Adequate and timely fertilization can further reduce weed competition by increasing turf-grass vigor.  Open and weak turf-grass areas promote crabgrass infestations because of higher soil temperatures which promote germination and decrease competition from cool season grasses.  It is recommended to apply 2 to 4 pounds of nitrogen per 1000 ft squared each year.  Apply 60-100% of the nitrogen in two applications in the fall, one in September and one in November after the last mowing. A summer application of nitrogen will just feed and strengthen the crabgrass you have.

Crabgrass seeds germinate when soil temperatures are approximately 60 degrees F for 3-5 days at the ¼” level.  You may like to refer to the Growing Degree Days chart at www.gddtracker.net/?model=7&offset=0&zip=46746 (insert your zip code of different than 46746).  It will help you determine the best time to apply herbicides.

The ideal growing conditions for crabgrass are light, frequent watering and areas of bare, warm soil.  When irrigating, do so deeply to wet the soil to the depth of the roots.  Do not water again until you notice drought stress.  Apply grass seed to bare areas.

Weed killers, also known as herbicides, are available to manage those annual weeds that may plague your lawn.  There are pre-emergence herbicides that prevent the emergence of annual weeds such as crabgrass.  This product should be applied before the crabgrass emerges from the soil.  For our area it is recommended that this type of herbicide be applied between late April and early May.  It just depends on the type of weather we are having.  Herbicides may differ so always read, understand and follow the label for suggestions on when to apply and the application rate of what you have chosen to use.  Keep in mind when applying that some pre-emergence herbicides will also damage emerging desirable grass seed.

There are post-emergence herbicides available and need to be applied when the crabgrass plants are very small.  Usually by the time you notice the crabgrass it is too mature for the post-emergence herbicide to work.  There is more difficulty in using these products than in using the pre-emergence ones.  It is extremely important to follow the label instructions.  Consider herbicidal control only if necessary.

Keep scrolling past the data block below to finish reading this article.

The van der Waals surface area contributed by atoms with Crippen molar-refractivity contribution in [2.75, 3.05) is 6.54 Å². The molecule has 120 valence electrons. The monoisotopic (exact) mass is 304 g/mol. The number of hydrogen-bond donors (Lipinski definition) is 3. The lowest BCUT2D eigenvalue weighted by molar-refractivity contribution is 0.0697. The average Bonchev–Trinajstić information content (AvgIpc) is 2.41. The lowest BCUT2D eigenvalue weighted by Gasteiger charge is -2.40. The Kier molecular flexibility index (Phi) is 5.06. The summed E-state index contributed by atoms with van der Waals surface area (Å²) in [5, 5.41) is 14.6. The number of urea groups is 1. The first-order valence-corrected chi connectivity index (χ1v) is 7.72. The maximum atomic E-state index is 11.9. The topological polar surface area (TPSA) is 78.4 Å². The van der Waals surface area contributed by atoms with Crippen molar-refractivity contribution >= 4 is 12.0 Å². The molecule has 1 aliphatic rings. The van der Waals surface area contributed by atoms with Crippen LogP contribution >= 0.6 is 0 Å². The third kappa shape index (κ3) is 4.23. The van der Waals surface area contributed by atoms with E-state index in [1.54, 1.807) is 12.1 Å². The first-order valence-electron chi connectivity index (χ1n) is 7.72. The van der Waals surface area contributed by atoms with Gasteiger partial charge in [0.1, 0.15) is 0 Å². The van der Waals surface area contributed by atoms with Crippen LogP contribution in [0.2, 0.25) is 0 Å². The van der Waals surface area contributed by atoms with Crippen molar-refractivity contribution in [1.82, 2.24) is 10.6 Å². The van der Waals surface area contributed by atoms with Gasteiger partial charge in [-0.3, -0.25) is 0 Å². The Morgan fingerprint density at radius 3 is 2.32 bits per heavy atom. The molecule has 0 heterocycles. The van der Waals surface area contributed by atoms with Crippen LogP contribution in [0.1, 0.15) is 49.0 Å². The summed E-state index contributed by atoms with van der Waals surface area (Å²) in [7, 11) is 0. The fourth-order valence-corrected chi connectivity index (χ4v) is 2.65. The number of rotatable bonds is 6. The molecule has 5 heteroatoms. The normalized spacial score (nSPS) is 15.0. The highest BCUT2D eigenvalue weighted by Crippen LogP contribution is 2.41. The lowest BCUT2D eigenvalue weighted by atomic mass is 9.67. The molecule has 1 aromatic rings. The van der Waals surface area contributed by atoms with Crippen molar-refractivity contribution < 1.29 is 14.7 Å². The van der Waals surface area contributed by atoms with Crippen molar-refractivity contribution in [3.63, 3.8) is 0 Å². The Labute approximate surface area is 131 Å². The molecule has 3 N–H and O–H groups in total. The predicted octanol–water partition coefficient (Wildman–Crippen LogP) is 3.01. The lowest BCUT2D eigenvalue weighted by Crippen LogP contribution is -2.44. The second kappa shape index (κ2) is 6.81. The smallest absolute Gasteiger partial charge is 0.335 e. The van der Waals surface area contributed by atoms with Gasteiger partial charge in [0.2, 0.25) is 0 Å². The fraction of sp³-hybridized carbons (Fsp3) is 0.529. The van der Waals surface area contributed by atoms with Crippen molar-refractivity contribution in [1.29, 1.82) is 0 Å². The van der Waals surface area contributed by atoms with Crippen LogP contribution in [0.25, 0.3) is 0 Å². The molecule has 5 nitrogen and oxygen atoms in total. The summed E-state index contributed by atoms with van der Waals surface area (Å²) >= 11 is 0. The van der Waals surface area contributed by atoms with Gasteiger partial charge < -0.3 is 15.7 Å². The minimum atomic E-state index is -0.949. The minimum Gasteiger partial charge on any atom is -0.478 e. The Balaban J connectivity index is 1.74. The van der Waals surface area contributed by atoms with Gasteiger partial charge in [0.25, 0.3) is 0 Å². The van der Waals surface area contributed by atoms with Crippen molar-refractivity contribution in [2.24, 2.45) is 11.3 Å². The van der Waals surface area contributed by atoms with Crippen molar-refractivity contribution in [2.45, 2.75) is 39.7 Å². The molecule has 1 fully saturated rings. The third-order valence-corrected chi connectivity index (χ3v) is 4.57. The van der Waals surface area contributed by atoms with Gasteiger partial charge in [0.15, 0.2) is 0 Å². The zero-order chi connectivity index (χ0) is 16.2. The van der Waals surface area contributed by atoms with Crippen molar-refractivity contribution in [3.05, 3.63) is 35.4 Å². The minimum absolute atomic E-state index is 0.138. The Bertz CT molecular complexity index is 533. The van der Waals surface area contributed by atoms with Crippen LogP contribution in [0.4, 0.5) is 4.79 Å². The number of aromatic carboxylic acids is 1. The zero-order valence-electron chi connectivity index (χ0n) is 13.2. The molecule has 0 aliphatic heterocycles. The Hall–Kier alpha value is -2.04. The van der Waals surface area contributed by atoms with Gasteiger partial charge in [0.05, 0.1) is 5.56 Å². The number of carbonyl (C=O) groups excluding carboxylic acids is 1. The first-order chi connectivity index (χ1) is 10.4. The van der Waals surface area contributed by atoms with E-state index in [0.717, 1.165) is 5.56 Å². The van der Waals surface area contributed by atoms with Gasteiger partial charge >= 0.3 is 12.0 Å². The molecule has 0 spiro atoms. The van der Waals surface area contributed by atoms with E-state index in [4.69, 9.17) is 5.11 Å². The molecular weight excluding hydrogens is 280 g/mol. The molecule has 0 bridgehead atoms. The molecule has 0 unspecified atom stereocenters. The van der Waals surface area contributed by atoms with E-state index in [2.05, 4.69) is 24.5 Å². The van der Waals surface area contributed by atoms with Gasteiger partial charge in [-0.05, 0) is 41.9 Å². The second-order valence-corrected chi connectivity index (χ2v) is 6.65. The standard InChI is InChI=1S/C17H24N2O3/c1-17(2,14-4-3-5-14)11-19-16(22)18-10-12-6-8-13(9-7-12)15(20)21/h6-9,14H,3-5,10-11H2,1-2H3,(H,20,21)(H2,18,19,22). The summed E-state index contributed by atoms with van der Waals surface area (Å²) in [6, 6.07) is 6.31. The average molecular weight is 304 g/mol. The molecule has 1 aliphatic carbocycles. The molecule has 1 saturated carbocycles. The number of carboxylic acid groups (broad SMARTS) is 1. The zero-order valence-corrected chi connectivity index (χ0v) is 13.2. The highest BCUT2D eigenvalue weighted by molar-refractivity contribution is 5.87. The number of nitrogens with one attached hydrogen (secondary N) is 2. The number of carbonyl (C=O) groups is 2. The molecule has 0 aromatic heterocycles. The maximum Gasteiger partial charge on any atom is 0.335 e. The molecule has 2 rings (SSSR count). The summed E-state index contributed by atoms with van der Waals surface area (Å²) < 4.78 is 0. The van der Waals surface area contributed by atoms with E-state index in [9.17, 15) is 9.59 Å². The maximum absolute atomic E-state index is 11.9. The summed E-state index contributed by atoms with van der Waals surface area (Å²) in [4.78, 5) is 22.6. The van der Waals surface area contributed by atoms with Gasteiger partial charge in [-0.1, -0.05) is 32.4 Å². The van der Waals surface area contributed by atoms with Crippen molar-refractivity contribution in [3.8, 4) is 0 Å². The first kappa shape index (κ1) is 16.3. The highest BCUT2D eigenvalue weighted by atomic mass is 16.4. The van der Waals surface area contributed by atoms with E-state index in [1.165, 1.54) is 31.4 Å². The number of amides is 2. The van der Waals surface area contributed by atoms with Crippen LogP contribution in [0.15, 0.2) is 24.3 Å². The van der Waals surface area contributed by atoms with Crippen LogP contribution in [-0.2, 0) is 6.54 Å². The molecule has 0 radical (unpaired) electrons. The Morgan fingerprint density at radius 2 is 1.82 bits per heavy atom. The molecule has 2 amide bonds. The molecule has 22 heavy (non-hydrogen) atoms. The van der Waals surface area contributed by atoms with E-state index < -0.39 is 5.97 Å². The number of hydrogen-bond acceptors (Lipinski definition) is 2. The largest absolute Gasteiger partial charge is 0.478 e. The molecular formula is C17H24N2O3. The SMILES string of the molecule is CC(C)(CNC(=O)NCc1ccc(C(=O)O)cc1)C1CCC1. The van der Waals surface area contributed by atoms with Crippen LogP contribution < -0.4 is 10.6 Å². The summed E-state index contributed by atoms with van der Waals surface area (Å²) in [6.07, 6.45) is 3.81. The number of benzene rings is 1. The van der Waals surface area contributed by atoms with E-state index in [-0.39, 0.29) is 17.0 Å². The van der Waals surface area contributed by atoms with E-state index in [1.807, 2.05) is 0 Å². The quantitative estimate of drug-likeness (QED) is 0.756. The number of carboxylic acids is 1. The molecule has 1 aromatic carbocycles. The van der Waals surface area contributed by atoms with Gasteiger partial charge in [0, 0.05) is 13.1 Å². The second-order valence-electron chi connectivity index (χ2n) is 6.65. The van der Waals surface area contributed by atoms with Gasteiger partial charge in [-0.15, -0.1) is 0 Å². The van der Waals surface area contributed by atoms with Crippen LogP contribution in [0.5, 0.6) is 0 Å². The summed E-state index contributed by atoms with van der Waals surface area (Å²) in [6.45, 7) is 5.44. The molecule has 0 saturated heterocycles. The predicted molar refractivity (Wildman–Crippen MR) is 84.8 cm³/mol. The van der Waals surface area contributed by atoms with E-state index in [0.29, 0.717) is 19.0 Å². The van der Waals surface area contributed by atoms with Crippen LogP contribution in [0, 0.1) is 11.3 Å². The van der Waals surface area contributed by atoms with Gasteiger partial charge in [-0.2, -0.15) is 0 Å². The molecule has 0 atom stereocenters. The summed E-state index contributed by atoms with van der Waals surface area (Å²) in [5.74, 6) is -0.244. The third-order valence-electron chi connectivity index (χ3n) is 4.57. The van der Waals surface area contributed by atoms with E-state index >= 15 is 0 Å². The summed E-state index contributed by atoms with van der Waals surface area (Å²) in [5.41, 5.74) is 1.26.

As always, Happy Gardening!

More information about gardening and related subjects is available online at www.hort.purdue.edu/ext/garden_pubs.  The Purdue University Cooperative Extension Service can be reached at 499-6334 in LaGrange Co., 636-2111 in Noble Co., 925-2562 in DeKalb Co. and 668-1000 in Steuben Co.

Leave a comment

  • Mar 30

by Karen Weiland, Purdue Master Gardener

Watering seems like such a simple task, however if it is not done correctly the plant will suffer.  Wick watering reduces the number of times a pot will need to be attended to each week and it provides vacationers with ease of mind when gone for a period of time.

Wick watering is done by simply running a length of rope from the soil down through a drainage hole and into a reservoir of water.  As the soil in the pot dries, the wick draws water from the reservoir and rehydrates the plant.

The best time to insert a water wick is when you are potting your plant.  Make sure you are using the correct type of pot and potting mix, or you may end up with rotted plants that were too wet.  Plastic or ceramic pots are recommended as they will slow the rate of evaporation from the soil.  The potting mix needs to be very porous so that there is plenty of oxygen around the roots even when the mix is wet.  A recommended mix is 1 part sphagnum peat moss, 1 part perlite and 1 part vermiculite.   The mix should be pre-moistened before potting your plant or the wicking process may not function properly. The wick should also be pre-moistened before pulling it through the soil.

After the pot has been filled with damp potting soil, pull the wick up through a drain hole and into the soil with a section of coat hanger that has one end bent into a hook shape.  This coat hanger method would also work for an already established potted plant.  The wick should dangle out the bottom of the pot and rest in the reservoir of water below.

How many wicks your pot may need partly depends on how much moisture your soil mix will hold and how thirsty your plant is.  A small 3 inch pot will only need one wick, a 6 inch pot may need two.  The wick should be a man-made fiber such as acrylic, rayon or nylon yarn or cording.  African violet growers use small strings as wicks, larger plants and pots will require larger wicks.  You will need enough wick length to keep about 2 inches in the soil and enough left over to reach the bottom of the reservoir.

You will need a “riser” to keep the pot sitting above the water in the tray.  The rim of a discarded plastic container can work quite well for a diy riser.  They are easily cut with scissors, but be sure that the pot will sit an inch or two above the bottom of the tray and not above the rim of the tray.  When cutting the edge of your riser, check that there is enough variation in the edge so that water can easily flow through.

As always, Happy Gardening!

More information about gardening and related subjects can be found online at www.purdue.edu/ext/garden_pubs The Purdue University Cooperative Extension Service can

Leave a comment

« Older posts
  • Subscribe by RSS

    Or, subscribe by email...